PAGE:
“Lincoln Center at Home.” Ugh, no thanks. I mean, unless you’re a Saudi prince or a member of the royal family, going to your living room to enjoy the opera or symphony is like hanging out in the 7-Eleven parking lot in downtown Chico to listen to music from the broken speaker mounted to the side of the building. (Hell, Arts DEVO is so desperate to get out of the house to hear music, that’s actually sounding like a decent party right now.)
Sorry to be a downer, but I am very worried about the future of live music, and seeing the musicians and venues reduced to coronavirus-forced virtual performances and reruns of old shows makes me super nervous.
That’s not a comment on the industrious livestreaming heroes putting in the work to bring music, fun and connection to all of us as we wait out our time in isolation. Rather, my feelings of frustration come from the sinking realization that online-only shows will be the norm far beyond the quarantine. Even if things calm down enough to allow states to loosen social-distancing measures in the coming weeks, it will be much longer before large groups are allowed to gather in public for real-world concerts. That means more uncertainty for bookers, more cancellations for touring bands (this morning, a refund was deposited into my checking account for my tix to Einstürzende Neubauten’s just-scrapped fall tour), and more financial ruin for venues.
In California, Gov. Gavin Newsom has said that allowing mass gatherings during the coming summer would be unlikely. And Los Angeles Mayor Eric Garcetti has gone so far as to tell city officials that “large gatherings such as concerts and sporting events may not be approved in the city for at least one year.”
The state hasn’t set any “large gathering” criteria yet, but in the lead-up to the shelter-in-place order, early restrictions were for public events with 250 or more people. If that ends up being the number, bigger local music venues like Laxson Auditorium, Sierra Nevada Big Room, Senator Theatre, El Rey Theater, Lost on Main and the casinos could all face prolonged restrictions. Think about how big a part those marquee destinations play in the lives of Chicoans, and imagine if they were closed for another six months, or a year or more. It would be devastating to the organizations, their employees, the artists, the local economy as well as to the soul of the city.
As for the smaller venues where Chicoans meet and socialize to the soundtrack of local and touring bands, first, I hope that the owners of the bars, nightclubs and cafes—some of whom, like Archer Lombardi at The Maltese, were completely shut out of any pandemic-relief funding—are able to come back at all after the shelter-in-place orders are lifted. If they are still in business, they’ll face the likelihood of capacity restrictions, which will further threaten the livelihood of the venues and their employees not to mention diminish the live experience.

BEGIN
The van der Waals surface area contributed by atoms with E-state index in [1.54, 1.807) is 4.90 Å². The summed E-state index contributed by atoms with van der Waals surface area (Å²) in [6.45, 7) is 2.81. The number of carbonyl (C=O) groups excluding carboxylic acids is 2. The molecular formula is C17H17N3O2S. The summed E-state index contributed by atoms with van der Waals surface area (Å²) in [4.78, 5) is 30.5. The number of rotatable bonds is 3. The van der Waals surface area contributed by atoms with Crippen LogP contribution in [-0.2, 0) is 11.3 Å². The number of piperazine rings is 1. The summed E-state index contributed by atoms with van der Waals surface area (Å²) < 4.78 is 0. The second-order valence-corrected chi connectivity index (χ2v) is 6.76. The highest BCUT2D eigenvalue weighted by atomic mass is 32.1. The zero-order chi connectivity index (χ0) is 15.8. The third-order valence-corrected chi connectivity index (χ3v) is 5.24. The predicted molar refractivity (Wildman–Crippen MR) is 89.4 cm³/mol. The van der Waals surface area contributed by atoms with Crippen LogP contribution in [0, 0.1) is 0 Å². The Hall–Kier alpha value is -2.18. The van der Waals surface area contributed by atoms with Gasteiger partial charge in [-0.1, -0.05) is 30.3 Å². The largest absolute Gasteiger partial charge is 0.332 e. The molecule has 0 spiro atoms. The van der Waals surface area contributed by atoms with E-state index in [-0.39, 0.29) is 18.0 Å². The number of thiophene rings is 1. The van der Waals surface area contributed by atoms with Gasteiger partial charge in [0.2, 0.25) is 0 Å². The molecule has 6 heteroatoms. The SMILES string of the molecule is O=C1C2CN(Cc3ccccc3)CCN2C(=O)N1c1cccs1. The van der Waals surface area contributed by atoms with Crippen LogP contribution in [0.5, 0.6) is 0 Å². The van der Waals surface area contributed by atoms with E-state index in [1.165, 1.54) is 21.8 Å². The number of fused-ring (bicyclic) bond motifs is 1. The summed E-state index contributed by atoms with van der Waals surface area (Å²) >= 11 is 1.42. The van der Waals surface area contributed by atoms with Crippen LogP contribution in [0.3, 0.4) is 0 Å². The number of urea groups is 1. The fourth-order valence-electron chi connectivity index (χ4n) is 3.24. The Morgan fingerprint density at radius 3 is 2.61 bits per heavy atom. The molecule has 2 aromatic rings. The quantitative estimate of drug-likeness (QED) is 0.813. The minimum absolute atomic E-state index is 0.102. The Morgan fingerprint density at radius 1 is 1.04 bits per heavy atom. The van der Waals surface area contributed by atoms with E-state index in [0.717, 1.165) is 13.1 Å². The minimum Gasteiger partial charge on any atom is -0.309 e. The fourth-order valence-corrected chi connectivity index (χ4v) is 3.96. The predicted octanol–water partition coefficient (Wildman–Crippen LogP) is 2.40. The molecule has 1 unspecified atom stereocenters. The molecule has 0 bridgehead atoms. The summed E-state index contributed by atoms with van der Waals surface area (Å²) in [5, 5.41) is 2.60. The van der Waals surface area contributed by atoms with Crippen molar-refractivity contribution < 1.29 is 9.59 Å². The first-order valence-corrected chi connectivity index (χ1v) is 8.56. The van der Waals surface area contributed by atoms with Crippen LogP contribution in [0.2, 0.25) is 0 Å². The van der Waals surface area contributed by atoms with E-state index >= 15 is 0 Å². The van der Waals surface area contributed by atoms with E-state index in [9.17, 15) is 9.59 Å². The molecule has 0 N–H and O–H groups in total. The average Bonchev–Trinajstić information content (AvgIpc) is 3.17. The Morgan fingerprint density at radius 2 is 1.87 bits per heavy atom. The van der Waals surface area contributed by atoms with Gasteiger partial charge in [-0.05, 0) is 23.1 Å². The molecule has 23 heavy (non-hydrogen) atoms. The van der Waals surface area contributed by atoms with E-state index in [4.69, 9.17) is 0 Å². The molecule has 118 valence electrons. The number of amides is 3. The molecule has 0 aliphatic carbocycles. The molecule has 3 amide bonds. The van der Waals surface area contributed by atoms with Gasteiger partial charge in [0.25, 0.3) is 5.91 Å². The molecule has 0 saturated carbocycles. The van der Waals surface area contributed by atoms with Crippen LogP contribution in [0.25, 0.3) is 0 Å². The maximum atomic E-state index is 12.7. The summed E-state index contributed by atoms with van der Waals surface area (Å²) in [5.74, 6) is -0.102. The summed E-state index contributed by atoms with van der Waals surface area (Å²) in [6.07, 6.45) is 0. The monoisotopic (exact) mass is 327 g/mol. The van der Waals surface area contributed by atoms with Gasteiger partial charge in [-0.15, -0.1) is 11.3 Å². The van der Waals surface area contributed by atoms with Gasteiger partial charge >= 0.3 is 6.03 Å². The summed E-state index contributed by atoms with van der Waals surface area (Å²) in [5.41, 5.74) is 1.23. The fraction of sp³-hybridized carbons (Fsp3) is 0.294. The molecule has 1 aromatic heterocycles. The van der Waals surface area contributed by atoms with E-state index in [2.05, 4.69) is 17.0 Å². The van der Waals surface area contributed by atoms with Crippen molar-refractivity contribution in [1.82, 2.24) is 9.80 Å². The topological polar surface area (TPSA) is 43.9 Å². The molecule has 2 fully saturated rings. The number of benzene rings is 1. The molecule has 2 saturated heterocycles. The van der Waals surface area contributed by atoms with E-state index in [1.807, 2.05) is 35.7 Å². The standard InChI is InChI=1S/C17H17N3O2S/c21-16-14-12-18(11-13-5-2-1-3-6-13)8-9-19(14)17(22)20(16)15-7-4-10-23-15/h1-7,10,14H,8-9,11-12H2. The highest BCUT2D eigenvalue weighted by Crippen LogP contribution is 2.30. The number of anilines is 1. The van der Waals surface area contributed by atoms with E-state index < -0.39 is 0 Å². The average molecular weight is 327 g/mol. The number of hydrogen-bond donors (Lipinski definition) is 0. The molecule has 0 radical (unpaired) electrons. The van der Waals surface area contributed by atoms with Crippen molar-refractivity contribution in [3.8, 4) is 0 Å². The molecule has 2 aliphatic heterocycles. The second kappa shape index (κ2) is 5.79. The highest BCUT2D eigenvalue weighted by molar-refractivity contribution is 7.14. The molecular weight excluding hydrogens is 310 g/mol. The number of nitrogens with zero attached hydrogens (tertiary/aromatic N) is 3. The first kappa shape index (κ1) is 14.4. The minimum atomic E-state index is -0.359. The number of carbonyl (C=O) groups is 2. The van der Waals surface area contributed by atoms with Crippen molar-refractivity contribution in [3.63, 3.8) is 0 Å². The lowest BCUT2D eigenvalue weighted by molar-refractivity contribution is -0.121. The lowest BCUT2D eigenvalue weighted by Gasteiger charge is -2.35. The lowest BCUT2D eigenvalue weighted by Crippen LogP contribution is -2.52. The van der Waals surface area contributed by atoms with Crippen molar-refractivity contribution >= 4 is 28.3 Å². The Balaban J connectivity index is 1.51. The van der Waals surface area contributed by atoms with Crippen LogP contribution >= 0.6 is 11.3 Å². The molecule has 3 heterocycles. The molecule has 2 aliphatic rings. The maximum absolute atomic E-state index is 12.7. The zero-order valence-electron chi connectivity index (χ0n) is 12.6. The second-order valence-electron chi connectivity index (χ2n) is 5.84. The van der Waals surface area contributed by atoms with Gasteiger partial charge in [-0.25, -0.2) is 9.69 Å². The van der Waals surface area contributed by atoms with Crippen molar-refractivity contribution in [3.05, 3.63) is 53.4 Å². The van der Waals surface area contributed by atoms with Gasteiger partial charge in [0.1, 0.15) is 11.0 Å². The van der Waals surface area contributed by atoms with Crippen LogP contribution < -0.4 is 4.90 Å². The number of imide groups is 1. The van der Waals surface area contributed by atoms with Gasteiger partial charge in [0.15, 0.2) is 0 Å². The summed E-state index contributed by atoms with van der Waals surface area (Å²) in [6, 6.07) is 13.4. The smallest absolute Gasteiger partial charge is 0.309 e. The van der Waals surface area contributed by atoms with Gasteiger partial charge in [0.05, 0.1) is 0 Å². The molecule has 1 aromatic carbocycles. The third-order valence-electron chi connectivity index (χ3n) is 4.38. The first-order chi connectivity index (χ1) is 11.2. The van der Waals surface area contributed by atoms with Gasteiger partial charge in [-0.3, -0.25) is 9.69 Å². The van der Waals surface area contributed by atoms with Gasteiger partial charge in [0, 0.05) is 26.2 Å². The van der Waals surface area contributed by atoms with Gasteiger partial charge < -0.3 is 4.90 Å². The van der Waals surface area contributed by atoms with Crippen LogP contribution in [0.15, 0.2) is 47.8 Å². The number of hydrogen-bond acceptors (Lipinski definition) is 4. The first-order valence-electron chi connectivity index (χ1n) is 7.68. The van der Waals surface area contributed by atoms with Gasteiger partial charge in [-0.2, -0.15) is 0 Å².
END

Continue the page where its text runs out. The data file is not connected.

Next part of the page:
And the musicians? Let’s just say it’s a good thing that most local bands are used to not making a living playing music, because pickins could be very slim. And as loathe as I am to encourage you to further musical distancing, if you haven’t already, you might consider investing in some audio/video-capturing gear and getting familiar with livestreaming (check music-industry guru Cheri Hu’s Virtual Music Events Directory for a crash course). It’s less than ideal as a replacement for live music, but it’s better than nothing and has the potential to be a fun complement to an artist’s online relationship with fans.
This week, I talked to a few local badasses about the state of live music, and the only consensus is confusion. Longtime booking agent/promoter/musician Katie Perry (former owner of Devil Kat Productions, now an agent with Crawlspace Booking) says she’s still actively booking tours, trying to reschedule canceled spring shows for the summer and hoping for the best for already planned fall tours. “My battleship hasn’t fully sunk quite yet,” she said, adding that she’s “bailing water and trying to navigate the weather ahead. It’s all I can do for now.”
Booker-around-town (The Maltese, Chico Area Punks, etc.) Sesar Sanchez told me that he has put everything on pause. “I’ve talked to literally no one about live music,” he said, explaining that he’s waiting for a concrete timetable. “My feeling is that things won’t go back to business as usual, at least not for another year or so,” he added.
The Maltese’s Lombardi, while upset with the lack of help from the Trump administration and anxious about the future, offered some words of hope in the end. “We will get through this and figure out how to rock once again.”
I’m going to try and hang my guitar on that sentiment. The passive remote experience of watching a livestream isn’t even the same thing as a collaborative expression between audience, artist and environment. Nonetheless, live shows have long been declining in favor of virtual consumption, and I don’t want them to lose any more ground.